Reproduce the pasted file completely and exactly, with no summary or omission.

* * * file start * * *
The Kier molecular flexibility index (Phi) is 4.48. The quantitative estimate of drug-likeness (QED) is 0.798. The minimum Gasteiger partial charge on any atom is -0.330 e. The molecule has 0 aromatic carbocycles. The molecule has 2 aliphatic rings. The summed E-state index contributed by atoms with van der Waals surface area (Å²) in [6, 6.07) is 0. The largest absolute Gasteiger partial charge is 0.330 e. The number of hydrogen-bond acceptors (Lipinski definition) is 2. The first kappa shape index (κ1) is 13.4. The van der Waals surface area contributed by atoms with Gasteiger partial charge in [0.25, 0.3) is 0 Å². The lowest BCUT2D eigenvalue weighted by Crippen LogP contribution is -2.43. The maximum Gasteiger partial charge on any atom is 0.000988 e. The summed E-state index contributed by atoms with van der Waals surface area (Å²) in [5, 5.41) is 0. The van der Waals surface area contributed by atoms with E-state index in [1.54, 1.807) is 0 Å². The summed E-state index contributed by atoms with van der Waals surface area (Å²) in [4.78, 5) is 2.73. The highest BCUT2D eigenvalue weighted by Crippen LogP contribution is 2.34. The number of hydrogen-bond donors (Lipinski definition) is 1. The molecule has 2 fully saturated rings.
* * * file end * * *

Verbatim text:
The Kier molecular flexibility index (Phi) is 4.48. The quantitative estimate of drug-likeness (QED) is 0.798. The minimum Gasteiger partial charge on any atom is -0.330 e. The molecule has 0 aromatic carbocycles. The molecule has 2 aliphatic rings. The summed E-state index contributed by atoms with van der Waals surface area (Å²) in [6, 6.07) is 0. The largest absolute Gasteiger partial charge is 0.330 e. The number of hydrogen-bond acceptors (Lipinski definition) is 2. The first kappa shape index (κ1) is 13.4. The van der Waals surface area contributed by atoms with Gasteiger partial charge in [0.25, 0.3) is 0 Å². The lowest BCUT2D eigenvalue weighted by Crippen LogP contribution is -2.43. The maximum Gasteiger partial charge on any atom is 0.000988 e. The summed E-state index contributed by atoms with van der Waals surface area (Å²) in [5, 5.41) is 0. The van der Waals surface area contributed by atoms with E-state index in [1.54, 1.807) is 0 Å². The summed E-state index contributed by atoms with van der Waals surface area (Å²) in [4.78, 5) is 2.73. The highest BCUT2D eigenvalue weighted by Crippen LogP contribution is 2.34. The number of hydrogen-bond donors (Lipinski definition) is 1. The molecule has 2 fully saturated rings.